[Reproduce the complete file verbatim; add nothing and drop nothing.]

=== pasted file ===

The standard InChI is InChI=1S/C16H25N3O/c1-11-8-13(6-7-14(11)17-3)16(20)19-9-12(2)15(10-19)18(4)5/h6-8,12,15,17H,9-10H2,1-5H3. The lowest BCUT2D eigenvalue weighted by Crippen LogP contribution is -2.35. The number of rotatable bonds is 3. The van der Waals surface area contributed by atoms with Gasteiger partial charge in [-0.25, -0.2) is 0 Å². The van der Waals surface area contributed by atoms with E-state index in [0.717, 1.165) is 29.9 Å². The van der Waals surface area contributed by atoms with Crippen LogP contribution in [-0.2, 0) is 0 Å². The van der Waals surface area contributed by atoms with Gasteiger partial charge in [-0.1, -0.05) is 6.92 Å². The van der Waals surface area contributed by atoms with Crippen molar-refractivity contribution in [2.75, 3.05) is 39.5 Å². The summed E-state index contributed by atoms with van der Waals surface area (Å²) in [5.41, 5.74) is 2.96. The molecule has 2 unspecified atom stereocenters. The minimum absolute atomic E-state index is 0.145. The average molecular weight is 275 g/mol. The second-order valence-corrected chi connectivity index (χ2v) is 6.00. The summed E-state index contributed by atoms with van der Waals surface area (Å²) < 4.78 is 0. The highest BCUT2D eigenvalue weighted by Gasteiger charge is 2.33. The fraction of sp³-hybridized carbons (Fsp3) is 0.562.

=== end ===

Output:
The standard InChI is InChI=1S/C16H25N3O/c1-11-8-13(6-7-14(11)17-3)16(20)19-9-12(2)15(10-19)18(4)5/h6-8,12,15,17H,9-10H2,1-5H3. The lowest BCUT2D eigenvalue weighted by Crippen LogP contribution is -2.35. The number of rotatable bonds is 3. The van der Waals surface area contributed by atoms with Gasteiger partial charge in [-0.25, -0.2) is 0 Å². The van der Waals surface area contributed by atoms with E-state index in [0.717, 1.165) is 29.9 Å². The van der Waals surface area contributed by atoms with Crippen LogP contribution in [-0.2, 0) is 0 Å². The van der Waals surface area contributed by atoms with Gasteiger partial charge in [-0.1, -0.05) is 6.92 Å². The van der Waals surface area contributed by atoms with Crippen molar-refractivity contribution in [2.75, 3.05) is 39.5 Å². The summed E-state index contributed by atoms with van der Waals surface area (Å²) in [5.41, 5.74) is 2.96. The molecule has 2 unspecified atom stereocenters. The minimum absolute atomic E-state index is 0.145. The average molecular weight is 275 g/mol. The second-order valence-corrected chi connectivity index (χ2v) is 6.00. The summed E-state index contributed by atoms with van der Waals surface area (Å²) < 4.78 is 0. The highest BCUT2D eigenvalue weighted by Gasteiger charge is 2.33. The fraction of sp³-hybridized carbons (Fsp3) is 0.562.